Many years ago, I sat a few seats away from Florence at a WOW performance of the play Claire wrote about her. As I recollect, the humor was pretty broad and the depiction of Claire's mom not exactly flattering, so I gave Florence a few nervous peeks to see if she was upset at all. She was laughing her head off.
I'm not sure if this is an apocryphal story but I seem to remember you told me that when you told Florence we had broken up, she hit you. Not that I condone parental violence, but I appreciated the strength of her feelings for me which I perhaps didn't recognize before. It was nice to have her on my side, even if it meant she wasn't taking your side as one might expect... Also, even though in conversation you knew Florence reveled in language, it was in her letters to me that I really caught the full blast of her storm of words, ideas, and the sometimes incomprehensible connections between them. And there was the sometimes florid, over the top, extravagant, extremely complimentary, appreciation (was it love?) she expressed for me. I was sometimes awed by her.
When I think of your mom, I picture her sitting at the piano, either playing herself or giving the lessons.That's the image that keeps coming to mind. I also remember you playing the violin with her at the piano. She treated us like grown ups, even when we were little kids. She didn't talk down to us.
We were too poor for a decent wedding. So our first time together spent walking around New York. We didn't even have carfare. [Eventually] we saved money to go to the Catskills. [But before that] we went mostly to churches and synagogues because they didn't cost.
-- Seymour [Florence used to refer to him as her "first husBANd"]
I remember that she gave herself a tap dance class for her 65th birthday. And how surprised I must have looked: one can be 65 and still do everything! And us walking around, talking, through the rather dark and empty streets, and you saying "wait a sec" and walking into a lesbian bar because Florence might be there. And her voice.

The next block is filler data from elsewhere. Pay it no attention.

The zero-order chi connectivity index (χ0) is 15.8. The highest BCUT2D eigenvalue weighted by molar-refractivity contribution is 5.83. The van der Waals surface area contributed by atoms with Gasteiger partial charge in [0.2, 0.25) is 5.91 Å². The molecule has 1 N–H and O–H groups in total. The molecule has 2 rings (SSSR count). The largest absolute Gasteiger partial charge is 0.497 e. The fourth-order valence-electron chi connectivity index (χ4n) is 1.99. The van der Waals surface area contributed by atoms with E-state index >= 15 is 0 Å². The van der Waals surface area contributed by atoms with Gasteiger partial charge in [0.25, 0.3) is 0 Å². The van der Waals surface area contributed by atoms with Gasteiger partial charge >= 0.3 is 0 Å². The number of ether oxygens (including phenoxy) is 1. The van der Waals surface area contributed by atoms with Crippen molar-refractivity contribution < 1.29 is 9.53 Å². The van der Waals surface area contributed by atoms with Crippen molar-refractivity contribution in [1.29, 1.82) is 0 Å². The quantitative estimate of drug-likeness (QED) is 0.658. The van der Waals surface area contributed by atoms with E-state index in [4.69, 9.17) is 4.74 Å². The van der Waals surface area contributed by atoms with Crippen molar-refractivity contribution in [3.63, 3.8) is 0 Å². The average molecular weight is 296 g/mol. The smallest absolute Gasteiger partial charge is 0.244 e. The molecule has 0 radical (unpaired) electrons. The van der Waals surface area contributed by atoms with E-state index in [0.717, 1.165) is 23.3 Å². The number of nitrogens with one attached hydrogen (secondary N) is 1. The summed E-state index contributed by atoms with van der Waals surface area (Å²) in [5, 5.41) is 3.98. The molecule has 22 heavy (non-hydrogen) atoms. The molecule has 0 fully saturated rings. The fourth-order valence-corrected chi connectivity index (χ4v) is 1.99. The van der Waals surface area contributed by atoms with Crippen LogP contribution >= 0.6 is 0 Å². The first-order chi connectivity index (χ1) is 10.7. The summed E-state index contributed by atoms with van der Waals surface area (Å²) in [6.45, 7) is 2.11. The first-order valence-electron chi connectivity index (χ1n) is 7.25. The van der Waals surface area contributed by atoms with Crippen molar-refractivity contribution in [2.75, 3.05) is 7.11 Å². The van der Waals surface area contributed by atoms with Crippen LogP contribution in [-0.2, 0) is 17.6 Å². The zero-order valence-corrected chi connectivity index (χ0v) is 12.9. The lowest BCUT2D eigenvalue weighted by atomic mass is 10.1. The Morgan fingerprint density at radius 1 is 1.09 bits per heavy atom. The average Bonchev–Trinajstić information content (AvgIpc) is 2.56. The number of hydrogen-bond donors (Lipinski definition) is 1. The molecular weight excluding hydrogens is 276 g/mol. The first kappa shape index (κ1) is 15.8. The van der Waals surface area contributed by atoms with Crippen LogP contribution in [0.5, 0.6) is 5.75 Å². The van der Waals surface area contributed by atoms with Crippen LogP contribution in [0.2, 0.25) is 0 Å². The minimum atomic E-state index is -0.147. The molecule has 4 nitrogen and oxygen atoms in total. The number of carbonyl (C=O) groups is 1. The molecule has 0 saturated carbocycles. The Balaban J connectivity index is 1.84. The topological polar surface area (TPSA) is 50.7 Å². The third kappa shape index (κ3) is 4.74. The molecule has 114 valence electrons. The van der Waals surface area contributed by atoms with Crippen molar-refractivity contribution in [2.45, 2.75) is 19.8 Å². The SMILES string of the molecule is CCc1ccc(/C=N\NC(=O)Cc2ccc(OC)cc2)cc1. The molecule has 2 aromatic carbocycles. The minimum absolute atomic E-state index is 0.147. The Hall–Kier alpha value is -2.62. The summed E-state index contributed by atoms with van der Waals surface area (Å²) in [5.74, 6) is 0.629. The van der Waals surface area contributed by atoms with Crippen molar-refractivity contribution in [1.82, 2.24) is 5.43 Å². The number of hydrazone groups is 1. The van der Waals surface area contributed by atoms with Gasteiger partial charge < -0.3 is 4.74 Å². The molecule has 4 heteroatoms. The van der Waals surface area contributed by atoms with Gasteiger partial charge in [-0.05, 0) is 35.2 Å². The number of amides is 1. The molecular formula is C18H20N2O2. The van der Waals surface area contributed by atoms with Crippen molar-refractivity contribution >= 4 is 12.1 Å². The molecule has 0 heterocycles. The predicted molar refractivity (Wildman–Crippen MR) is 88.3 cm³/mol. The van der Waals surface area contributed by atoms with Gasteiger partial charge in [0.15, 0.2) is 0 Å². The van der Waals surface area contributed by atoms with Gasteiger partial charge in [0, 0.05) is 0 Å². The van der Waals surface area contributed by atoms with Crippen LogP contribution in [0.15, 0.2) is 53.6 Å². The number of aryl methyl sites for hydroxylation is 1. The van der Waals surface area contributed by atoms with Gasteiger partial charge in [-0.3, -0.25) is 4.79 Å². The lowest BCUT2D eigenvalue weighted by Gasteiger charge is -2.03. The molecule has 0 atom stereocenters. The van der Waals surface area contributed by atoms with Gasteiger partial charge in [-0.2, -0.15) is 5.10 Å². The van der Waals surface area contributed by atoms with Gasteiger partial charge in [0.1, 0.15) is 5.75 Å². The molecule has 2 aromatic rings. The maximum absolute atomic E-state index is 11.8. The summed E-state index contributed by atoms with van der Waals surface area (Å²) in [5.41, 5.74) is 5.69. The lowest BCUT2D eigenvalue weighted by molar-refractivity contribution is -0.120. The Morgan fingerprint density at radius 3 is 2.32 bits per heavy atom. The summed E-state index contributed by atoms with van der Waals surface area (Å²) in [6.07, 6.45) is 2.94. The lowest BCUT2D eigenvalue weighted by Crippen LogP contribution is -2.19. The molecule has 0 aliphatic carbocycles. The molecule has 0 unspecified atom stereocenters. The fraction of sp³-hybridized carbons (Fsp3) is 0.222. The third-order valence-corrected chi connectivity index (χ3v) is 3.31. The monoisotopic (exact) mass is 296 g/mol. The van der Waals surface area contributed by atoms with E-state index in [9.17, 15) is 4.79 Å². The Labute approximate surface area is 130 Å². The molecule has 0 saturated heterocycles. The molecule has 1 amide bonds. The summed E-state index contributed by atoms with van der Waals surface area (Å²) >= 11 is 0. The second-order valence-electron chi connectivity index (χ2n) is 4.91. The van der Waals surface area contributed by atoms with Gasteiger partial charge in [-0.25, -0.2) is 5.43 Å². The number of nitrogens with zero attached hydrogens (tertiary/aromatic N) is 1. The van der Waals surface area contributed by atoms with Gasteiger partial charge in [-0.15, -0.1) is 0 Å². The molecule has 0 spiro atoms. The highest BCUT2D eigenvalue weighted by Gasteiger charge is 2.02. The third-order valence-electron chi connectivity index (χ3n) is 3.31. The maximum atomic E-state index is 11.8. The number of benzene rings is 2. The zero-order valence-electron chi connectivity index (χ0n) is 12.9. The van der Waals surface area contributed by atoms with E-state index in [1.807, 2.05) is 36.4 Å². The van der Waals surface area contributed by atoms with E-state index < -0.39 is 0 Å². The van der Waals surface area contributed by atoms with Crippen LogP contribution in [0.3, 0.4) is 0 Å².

And the way she smiled. And going to the diner around the corner for lunch. [And] Florence being somewhere in the neighbourhood, calling, but not willing to come up.
She taught me to pronounce Dvorak correctly (silent "D"). We took long, slow walks on Avenue C and ate in the yuppy cafes that have replaced the bodegas. And talked and talked and talked. I admired her intrepid character - strength against adversity. And against the humiliations and diminishment of old age. She had a complete world view, uncompromised by hedonism or sentimentality. And fittingly strong opinions.
I have an experience in faith related to Florence. I was actually amazed at how much her death touched me, and also all these friends and clients that have been passing away in last weeks. (it seems as if I am going from memorial to memorial). So that morning I have chanted and read and even cried for her, and realized that all the positive that I can do in this life time besides healing, I should do. So I called the chapter leader who have asked me to become a group chief (which I declined because of "organization" issues and I was struggling with that) and accepted the appointment. This is totally related to Florence's passing so I thought you should know.
PS-and...adding to the last experience..my son just started dating a girl from Coney Island..
Anton van Dalen’s “PEACE” of the East Village - Near the corner of Avenue A and East 11th Street is a townhouse with P E A C E written in abstracted geometric black lettering across the entablature of th...
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